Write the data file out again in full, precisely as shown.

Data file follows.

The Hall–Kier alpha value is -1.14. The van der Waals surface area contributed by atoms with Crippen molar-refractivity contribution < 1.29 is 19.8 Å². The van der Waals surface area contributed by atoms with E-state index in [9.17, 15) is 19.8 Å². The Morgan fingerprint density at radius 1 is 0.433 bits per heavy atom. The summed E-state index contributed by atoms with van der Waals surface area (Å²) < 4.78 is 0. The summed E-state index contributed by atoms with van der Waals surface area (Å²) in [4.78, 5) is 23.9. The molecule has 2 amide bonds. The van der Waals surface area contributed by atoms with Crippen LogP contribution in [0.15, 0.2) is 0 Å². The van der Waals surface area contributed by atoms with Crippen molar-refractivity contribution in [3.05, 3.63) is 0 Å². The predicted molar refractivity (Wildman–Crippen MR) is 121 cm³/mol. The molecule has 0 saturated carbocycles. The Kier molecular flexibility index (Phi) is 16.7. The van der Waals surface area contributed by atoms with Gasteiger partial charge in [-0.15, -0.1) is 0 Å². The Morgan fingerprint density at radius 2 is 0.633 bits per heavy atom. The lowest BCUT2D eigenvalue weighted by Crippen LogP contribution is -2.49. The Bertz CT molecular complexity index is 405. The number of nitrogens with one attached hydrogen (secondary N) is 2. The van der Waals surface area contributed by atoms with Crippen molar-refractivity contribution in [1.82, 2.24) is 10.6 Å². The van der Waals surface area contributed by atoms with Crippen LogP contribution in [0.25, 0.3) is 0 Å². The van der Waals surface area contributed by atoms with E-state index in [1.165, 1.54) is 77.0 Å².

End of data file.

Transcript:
The Hall–Kier alpha value is -1.14. The van der Waals surface area contributed by atoms with Crippen molar-refractivity contribution < 1.29 is 19.8 Å². The van der Waals surface area contributed by atoms with E-state index in [9.17, 15) is 19.8 Å². The Morgan fingerprint density at radius 1 is 0.433 bits per heavy atom. The summed E-state index contributed by atoms with van der Waals surface area (Å²) < 4.78 is 0. The summed E-state index contributed by atoms with van der Waals surface area (Å²) in [4.78, 5) is 23.9. The molecule has 2 amide bonds. The van der Waals surface area contributed by atoms with Crippen LogP contribution in [0.15, 0.2) is 0 Å². The van der Waals surface area contributed by atoms with Crippen molar-refractivity contribution in [3.05, 3.63) is 0 Å². The predicted molar refractivity (Wildman–Crippen MR) is 121 cm³/mol. The molecule has 0 saturated carbocycles. The Kier molecular flexibility index (Phi) is 16.7. The van der Waals surface area contributed by atoms with Gasteiger partial charge in [-0.15, -0.1) is 0 Å². The Morgan fingerprint density at radius 2 is 0.633 bits per heavy atom. The lowest BCUT2D eigenvalue weighted by Crippen LogP contribution is -2.49. The Bertz CT molecular complexity index is 405. The number of nitrogens with one attached hydrogen (secondary N) is 2. The van der Waals surface area contributed by atoms with Crippen molar-refractivity contribution in [1.82, 2.24) is 10.6 Å². The van der Waals surface area contributed by atoms with Crippen LogP contribution in [0.25, 0.3) is 0 Å². The van der Waals surface area contributed by atoms with E-state index in [1.165, 1.54) is 77.0 Å².